News

As a friendly reminder and disease risk “tune up” to help prevent MCF or other disease occurrences in livestock in Oregon, Dr. Don Hansen, State Veterinarian, has sent out the following information to Fair Managers and livestock exhibitors. Your clients may have questions about MCF.

A Cave Junction, OR dog that got into a fight with what turned out to be a rabid fox will spend 45 days in quarantine, according to national and state guidelines. Pet owners in the Cave Junction area are urged to vaccinate their pets. Under Oregon law, dogs are required to be vaccinated against rabies, but it is also recommended for cats and horses.

The Center for Disease Control and Prevention and the Oregon Department of Human Services are interested in obtaining serum samples from equine cases that may have an encephalitis-like-illness to test for West Nile virus. Serum samples should be collected and sent to Oregon State University VDL for testing. There is no charge for this testing.

Cases of Equine Herpes Virus (EHV-1) and Equine Herpes Virus Myeloencephalopathy (EHM) have been identified in horses that recently attended a cutting horse event in Ogden, Utah held from April 29 to May 8, 2011. This article contains more information and recommendations for dealing with horses who may have been exposed.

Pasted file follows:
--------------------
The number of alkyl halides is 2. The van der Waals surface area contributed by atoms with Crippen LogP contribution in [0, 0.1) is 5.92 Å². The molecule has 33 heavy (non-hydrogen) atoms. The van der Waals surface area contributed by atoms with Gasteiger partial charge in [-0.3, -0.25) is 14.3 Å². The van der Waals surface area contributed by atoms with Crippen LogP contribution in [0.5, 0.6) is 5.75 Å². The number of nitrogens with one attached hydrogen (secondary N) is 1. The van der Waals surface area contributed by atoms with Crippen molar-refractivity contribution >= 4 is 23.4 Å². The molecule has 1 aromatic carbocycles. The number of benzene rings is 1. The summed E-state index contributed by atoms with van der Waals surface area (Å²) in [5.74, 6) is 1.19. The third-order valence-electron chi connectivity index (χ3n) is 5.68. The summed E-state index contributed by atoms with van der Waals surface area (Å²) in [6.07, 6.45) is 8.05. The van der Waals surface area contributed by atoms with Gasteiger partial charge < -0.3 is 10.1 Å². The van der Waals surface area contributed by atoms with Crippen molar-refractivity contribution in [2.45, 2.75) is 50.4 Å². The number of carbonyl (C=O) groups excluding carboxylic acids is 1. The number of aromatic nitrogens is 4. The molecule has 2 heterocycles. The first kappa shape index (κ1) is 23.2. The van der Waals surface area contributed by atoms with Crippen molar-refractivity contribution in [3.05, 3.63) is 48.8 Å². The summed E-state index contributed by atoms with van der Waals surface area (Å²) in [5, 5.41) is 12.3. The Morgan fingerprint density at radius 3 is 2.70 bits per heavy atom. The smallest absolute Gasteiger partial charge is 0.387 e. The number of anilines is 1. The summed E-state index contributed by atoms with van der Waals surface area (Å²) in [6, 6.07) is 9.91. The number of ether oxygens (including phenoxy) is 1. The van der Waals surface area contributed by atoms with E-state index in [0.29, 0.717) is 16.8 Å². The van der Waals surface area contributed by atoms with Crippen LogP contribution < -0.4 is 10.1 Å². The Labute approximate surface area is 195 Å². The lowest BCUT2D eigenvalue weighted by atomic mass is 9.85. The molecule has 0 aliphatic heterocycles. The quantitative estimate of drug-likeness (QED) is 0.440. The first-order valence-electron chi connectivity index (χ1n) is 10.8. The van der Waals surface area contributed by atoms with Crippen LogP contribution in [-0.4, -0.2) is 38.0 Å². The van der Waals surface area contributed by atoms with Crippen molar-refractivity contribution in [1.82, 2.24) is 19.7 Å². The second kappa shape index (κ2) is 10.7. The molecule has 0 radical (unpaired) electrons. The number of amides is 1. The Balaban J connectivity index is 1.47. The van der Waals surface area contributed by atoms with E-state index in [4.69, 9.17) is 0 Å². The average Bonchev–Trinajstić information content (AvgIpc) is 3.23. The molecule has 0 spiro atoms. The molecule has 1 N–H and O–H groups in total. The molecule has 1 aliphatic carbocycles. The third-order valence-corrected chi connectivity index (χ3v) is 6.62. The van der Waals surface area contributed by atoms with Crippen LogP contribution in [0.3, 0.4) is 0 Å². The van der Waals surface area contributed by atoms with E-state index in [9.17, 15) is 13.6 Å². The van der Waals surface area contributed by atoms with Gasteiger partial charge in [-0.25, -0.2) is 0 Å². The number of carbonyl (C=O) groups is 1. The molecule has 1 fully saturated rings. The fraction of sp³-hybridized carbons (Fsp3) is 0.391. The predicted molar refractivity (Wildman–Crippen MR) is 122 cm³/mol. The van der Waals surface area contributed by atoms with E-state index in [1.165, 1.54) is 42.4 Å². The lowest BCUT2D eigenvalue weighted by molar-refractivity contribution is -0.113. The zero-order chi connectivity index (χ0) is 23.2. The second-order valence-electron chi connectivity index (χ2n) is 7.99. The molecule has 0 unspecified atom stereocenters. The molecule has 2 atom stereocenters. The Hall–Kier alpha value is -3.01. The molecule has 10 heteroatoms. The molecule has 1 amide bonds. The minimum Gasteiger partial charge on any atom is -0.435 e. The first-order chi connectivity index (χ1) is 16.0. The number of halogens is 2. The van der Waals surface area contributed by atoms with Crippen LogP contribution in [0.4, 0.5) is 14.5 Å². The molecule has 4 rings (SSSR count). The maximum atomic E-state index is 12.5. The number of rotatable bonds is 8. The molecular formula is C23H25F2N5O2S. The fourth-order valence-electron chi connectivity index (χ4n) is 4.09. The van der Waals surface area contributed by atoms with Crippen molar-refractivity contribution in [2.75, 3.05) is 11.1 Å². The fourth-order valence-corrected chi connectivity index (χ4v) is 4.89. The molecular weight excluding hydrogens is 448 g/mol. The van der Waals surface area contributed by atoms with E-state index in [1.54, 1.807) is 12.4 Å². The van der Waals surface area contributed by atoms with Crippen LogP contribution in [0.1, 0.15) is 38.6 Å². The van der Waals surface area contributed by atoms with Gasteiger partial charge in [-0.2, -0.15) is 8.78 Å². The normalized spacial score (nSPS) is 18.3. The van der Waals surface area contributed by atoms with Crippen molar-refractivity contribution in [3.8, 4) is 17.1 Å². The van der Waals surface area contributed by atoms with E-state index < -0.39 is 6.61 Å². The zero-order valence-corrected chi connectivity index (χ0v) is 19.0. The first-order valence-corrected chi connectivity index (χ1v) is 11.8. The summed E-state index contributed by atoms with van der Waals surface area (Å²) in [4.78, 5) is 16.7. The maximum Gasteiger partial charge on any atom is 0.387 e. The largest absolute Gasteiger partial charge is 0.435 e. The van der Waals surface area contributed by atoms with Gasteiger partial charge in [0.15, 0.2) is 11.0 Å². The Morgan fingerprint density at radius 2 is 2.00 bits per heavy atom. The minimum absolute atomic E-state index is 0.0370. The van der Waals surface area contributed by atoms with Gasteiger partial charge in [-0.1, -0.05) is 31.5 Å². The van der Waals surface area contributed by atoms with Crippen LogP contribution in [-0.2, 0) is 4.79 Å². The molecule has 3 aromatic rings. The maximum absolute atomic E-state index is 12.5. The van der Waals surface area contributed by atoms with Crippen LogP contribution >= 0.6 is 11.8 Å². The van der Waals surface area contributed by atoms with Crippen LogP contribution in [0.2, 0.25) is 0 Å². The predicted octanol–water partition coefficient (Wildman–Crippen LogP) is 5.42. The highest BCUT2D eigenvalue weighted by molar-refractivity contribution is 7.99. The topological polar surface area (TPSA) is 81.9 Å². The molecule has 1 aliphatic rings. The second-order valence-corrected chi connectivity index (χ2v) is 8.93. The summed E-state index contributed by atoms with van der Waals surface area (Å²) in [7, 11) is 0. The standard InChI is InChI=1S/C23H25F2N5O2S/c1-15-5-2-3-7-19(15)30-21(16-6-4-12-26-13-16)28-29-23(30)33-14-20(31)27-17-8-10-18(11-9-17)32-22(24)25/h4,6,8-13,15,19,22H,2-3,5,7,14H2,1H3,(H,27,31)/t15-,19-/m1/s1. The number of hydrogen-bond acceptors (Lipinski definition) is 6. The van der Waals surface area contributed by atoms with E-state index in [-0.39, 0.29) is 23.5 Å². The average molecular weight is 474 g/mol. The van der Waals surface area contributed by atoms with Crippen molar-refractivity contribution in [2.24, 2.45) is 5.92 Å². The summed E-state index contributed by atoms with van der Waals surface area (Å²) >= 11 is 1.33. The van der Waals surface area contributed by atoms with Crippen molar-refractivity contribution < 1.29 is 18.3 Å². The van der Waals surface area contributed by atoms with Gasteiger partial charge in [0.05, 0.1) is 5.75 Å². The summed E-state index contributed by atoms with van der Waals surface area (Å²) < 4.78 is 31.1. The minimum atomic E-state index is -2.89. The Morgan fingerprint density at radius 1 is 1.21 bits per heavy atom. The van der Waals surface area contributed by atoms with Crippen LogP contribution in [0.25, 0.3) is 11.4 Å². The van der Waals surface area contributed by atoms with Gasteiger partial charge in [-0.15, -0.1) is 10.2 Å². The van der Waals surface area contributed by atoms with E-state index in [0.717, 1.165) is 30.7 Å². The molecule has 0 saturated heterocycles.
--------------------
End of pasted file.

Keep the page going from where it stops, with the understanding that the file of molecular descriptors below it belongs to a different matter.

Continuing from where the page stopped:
A study indicates that veterinarians in Britain appear to be four times as likely as the general public to commit suicide. Factors include stress, comfort with euthanasia, and access to lethal means.

Reported cases of Q fever in the United States have increased by 6.5 fold from 26 cases in 2001 to 169 cases in 2006.

Get the facts about the H1N1 virus, your pets and other animals.

American Regent is conducting a nationwide voluntary recall of the three lots listed below of the following product: Bacteriostatic Sodium Chloride Injection, USP, 0.9%, 30 mL, Multiple Dose Vials.

A team of scientists, veterinarians and volunteers have deployed a custom-built “capture cage” in Newport to temporarily sequester sea lions that have become entangled with rope, fishing line and other materials so they can be untangled. The Oregon Animal Health Foundation, the charitable arm of the Oregon Veterinary Medical Association, provided a $5,000 grant for the project.

In the last 6 months, a number of veterinary offices have contacted the State Public Health Veterinarian with concerns about the rising number of cases clinically diagnosed with Canine Infectious Respiratory Disease (CIRD) or Infectious Tracheobronchitis (ITB).  Please complete this survey to assist with data collection on these illnesses.

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